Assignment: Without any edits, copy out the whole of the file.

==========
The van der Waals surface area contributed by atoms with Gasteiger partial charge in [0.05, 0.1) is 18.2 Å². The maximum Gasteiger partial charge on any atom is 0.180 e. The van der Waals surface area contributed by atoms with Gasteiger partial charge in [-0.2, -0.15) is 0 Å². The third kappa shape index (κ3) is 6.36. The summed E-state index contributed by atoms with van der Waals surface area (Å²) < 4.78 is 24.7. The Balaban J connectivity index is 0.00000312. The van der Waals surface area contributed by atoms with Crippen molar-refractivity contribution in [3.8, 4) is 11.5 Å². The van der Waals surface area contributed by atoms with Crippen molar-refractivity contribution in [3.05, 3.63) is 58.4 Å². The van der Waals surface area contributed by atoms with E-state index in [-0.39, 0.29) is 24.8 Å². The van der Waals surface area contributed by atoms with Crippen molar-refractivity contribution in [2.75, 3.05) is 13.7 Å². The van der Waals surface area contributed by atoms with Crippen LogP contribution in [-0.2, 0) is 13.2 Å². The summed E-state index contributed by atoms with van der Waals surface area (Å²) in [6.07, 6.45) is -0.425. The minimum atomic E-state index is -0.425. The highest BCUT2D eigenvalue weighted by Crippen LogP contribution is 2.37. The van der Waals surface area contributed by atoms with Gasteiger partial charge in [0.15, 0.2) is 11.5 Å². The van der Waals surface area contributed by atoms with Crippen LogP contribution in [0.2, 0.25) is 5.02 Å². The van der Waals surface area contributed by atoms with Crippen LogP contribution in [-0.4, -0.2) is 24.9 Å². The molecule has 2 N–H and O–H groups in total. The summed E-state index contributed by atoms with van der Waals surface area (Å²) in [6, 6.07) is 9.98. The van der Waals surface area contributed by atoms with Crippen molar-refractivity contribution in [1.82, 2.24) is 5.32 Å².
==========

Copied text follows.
The van der Waals surface area contributed by atoms with Gasteiger partial charge in [0.05, 0.1) is 18.2 Å². The maximum Gasteiger partial charge on any atom is 0.180 e. The van der Waals surface area contributed by atoms with Gasteiger partial charge in [-0.2, -0.15) is 0 Å². The third kappa shape index (κ3) is 6.36. The summed E-state index contributed by atoms with van der Waals surface area (Å²) < 4.78 is 24.7. The Balaban J connectivity index is 0.00000312. The van der Waals surface area contributed by atoms with Crippen molar-refractivity contribution in [3.8, 4) is 11.5 Å². The van der Waals surface area contributed by atoms with Crippen molar-refractivity contribution in [3.05, 3.63) is 58.4 Å². The van der Waals surface area contributed by atoms with E-state index in [-0.39, 0.29) is 24.8 Å². The van der Waals surface area contributed by atoms with Crippen molar-refractivity contribution in [2.75, 3.05) is 13.7 Å². The van der Waals surface area contributed by atoms with Crippen LogP contribution in [-0.2, 0) is 13.2 Å². The summed E-state index contributed by atoms with van der Waals surface area (Å²) in [6.07, 6.45) is -0.425. The minimum atomic E-state index is -0.425. The highest BCUT2D eigenvalue weighted by Crippen LogP contribution is 2.37. The van der Waals surface area contributed by atoms with Gasteiger partial charge in [0.15, 0.2) is 11.5 Å². The van der Waals surface area contributed by atoms with Crippen LogP contribution in [0.2, 0.25) is 5.02 Å². The van der Waals surface area contributed by atoms with Crippen LogP contribution in [-0.4, -0.2) is 24.9 Å². The molecule has 2 N–H and O–H groups in total. The summed E-state index contributed by atoms with van der Waals surface area (Å²) in [6, 6.07) is 9.98. The van der Waals surface area contributed by atoms with Crippen molar-refractivity contribution in [1.82, 2.24) is 5.32 Å².